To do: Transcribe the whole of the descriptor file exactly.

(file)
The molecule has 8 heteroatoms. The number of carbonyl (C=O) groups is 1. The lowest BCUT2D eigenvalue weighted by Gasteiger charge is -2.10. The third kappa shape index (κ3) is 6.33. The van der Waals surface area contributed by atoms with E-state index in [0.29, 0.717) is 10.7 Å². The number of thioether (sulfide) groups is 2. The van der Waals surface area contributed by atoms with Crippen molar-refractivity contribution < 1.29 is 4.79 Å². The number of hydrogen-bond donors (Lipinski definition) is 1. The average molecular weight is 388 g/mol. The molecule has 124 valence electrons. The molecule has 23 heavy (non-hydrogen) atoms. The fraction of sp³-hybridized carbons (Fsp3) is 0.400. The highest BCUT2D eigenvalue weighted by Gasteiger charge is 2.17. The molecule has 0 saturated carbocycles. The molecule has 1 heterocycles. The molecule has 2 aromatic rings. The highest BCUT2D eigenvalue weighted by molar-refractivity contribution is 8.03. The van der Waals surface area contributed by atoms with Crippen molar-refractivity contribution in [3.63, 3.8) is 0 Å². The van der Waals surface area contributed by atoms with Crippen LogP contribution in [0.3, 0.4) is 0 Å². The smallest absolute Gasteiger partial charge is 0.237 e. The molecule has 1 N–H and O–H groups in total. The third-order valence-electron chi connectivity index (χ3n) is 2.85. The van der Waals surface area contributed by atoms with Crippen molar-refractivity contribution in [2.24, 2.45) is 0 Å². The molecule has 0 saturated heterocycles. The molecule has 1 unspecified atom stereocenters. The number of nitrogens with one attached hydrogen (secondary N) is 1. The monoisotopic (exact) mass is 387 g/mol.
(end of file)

The molecule has 8 heteroatoms. The number of carbonyl (C=O) groups is 1. The lowest BCUT2D eigenvalue weighted by Gasteiger charge is -2.10. The third kappa shape index (κ3) is 6.33. The van der Waals surface area contributed by atoms with E-state index in [0.29, 0.717) is 10.7 Å². The number of thioether (sulfide) groups is 2. The van der Waals surface area contributed by atoms with Crippen molar-refractivity contribution < 1.29 is 4.79 Å². The number of hydrogen-bond donors (Lipinski definition) is 1. The average molecular weight is 388 g/mol. The molecule has 124 valence electrons. The molecule has 23 heavy (non-hydrogen) atoms. The fraction of sp³-hybridized carbons (Fsp3) is 0.400. The highest BCUT2D eigenvalue weighted by Gasteiger charge is 2.17. The molecule has 0 saturated carbocycles. The molecule has 1 heterocycles. The molecule has 2 aromatic rings. The highest BCUT2D eigenvalue weighted by molar-refractivity contribution is 8.03. The van der Waals surface area contributed by atoms with Crippen molar-refractivity contribution in [3.63, 3.8) is 0 Å². The van der Waals surface area contributed by atoms with Crippen LogP contribution in [0.3, 0.4) is 0 Å². The smallest absolute Gasteiger partial charge is 0.237 e. The molecule has 1 N–H and O–H groups in total. The third-order valence-electron chi connectivity index (χ3n) is 2.85. The van der Waals surface area contributed by atoms with Crippen molar-refractivity contribution in [2.24, 2.45) is 0 Å². The molecule has 0 saturated heterocycles. The molecule has 1 unspecified atom stereocenters. The number of nitrogens with one attached hydrogen (secondary N) is 1. The monoisotopic (exact) mass is 387 g/mol.